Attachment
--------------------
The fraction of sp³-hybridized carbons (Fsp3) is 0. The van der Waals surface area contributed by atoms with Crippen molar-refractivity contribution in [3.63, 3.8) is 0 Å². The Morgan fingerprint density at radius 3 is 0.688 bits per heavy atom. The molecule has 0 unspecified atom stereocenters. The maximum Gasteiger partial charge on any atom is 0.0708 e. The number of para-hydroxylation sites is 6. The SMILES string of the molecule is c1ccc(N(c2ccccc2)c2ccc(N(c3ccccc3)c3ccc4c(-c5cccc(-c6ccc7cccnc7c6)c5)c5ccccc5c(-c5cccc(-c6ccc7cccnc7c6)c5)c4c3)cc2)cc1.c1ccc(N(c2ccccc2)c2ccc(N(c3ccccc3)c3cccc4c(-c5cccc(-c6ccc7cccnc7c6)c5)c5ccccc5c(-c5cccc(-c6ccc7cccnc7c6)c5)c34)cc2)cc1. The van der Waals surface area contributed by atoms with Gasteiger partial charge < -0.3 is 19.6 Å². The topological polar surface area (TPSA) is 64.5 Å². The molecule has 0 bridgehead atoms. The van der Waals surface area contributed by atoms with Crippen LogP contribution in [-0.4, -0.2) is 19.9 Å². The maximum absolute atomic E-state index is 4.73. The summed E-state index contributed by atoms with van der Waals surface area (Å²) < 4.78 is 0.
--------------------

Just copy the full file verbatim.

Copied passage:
The fraction of sp³-hybridized carbons (Fsp3) is 0. The van der Waals surface area contributed by atoms with Crippen molar-refractivity contribution in [3.63, 3.8) is 0 Å². The Morgan fingerprint density at radius 3 is 0.688 bits per heavy atom. The molecule has 0 unspecified atom stereocenters. The maximum Gasteiger partial charge on any atom is 0.0708 e. The number of para-hydroxylation sites is 6. The SMILES string of the molecule is c1ccc(N(c2ccccc2)c2ccc(N(c3ccccc3)c3ccc4c(-c5cccc(-c6ccc7cccnc7c6)c5)c5ccccc5c(-c5cccc(-c6ccc7cccnc7c6)c5)c4c3)cc2)cc1.c1ccc(N(c2ccccc2)c2ccc(N(c3ccccc3)c3cccc4c(-c5cccc(-c6ccc7cccnc7c6)c5)c5ccccc5c(-c5cccc(-c6ccc7cccnc7c6)c5)c34)cc2)cc1. The van der Waals surface area contributed by atoms with Gasteiger partial charge < -0.3 is 19.6 Å². The topological polar surface area (TPSA) is 64.5 Å². The molecule has 0 bridgehead atoms. The van der Waals surface area contributed by atoms with Crippen LogP contribution in [-0.4, -0.2) is 19.9 Å². The maximum absolute atomic E-state index is 4.73. The summed E-state index contributed by atoms with van der Waals surface area (Å²) < 4.78 is 0.